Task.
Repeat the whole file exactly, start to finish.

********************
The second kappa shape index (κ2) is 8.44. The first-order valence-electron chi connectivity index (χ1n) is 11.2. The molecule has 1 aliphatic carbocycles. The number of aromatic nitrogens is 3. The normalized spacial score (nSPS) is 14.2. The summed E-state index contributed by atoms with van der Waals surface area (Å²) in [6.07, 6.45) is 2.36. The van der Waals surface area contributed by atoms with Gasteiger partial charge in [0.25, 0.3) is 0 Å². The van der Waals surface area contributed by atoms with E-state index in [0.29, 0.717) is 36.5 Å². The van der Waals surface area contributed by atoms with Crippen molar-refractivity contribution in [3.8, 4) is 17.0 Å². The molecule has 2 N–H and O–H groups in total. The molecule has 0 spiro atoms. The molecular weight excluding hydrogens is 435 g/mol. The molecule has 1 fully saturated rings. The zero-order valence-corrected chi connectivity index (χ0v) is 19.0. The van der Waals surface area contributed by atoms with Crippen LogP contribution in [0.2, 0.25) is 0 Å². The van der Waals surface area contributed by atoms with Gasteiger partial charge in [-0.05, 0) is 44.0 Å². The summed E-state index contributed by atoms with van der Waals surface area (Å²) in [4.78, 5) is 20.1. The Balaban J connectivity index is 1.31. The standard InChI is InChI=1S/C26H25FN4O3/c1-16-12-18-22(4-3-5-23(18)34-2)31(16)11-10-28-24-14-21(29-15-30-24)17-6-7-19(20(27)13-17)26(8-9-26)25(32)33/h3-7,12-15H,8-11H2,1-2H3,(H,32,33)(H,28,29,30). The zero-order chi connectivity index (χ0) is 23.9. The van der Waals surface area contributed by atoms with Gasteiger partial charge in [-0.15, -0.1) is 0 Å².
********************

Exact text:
The second kappa shape index (κ2) is 8.44. The first-order valence-electron chi connectivity index (χ1n) is 11.2. The molecule has 1 aliphatic carbocycles. The number of aromatic nitrogens is 3. The normalized spacial score (nSPS) is 14.2. The summed E-state index contributed by atoms with van der Waals surface area (Å²) in [6.07, 6.45) is 2.36. The van der Waals surface area contributed by atoms with Gasteiger partial charge in [0.25, 0.3) is 0 Å². The van der Waals surface area contributed by atoms with E-state index in [0.29, 0.717) is 36.5 Å². The van der Waals surface area contributed by atoms with Crippen molar-refractivity contribution in [3.8, 4) is 17.0 Å². The molecule has 2 N–H and O–H groups in total. The molecule has 0 spiro atoms. The molecular weight excluding hydrogens is 435 g/mol. The molecule has 1 fully saturated rings. The zero-order valence-corrected chi connectivity index (χ0v) is 19.0. The van der Waals surface area contributed by atoms with Crippen LogP contribution in [0.2, 0.25) is 0 Å². The van der Waals surface area contributed by atoms with Gasteiger partial charge in [-0.05, 0) is 44.0 Å². The summed E-state index contributed by atoms with van der Waals surface area (Å²) in [4.78, 5) is 20.1. The Balaban J connectivity index is 1.31. The standard InChI is InChI=1S/C26H25FN4O3/c1-16-12-18-22(4-3-5-23(18)34-2)31(16)11-10-28-24-14-21(29-15-30-24)17-6-7-19(20(27)13-17)26(8-9-26)25(32)33/h3-7,12-15H,8-11H2,1-2H3,(H,32,33)(H,28,29,30). The zero-order chi connectivity index (χ0) is 23.9. The van der Waals surface area contributed by atoms with Gasteiger partial charge in [-0.15, -0.1) is 0 Å².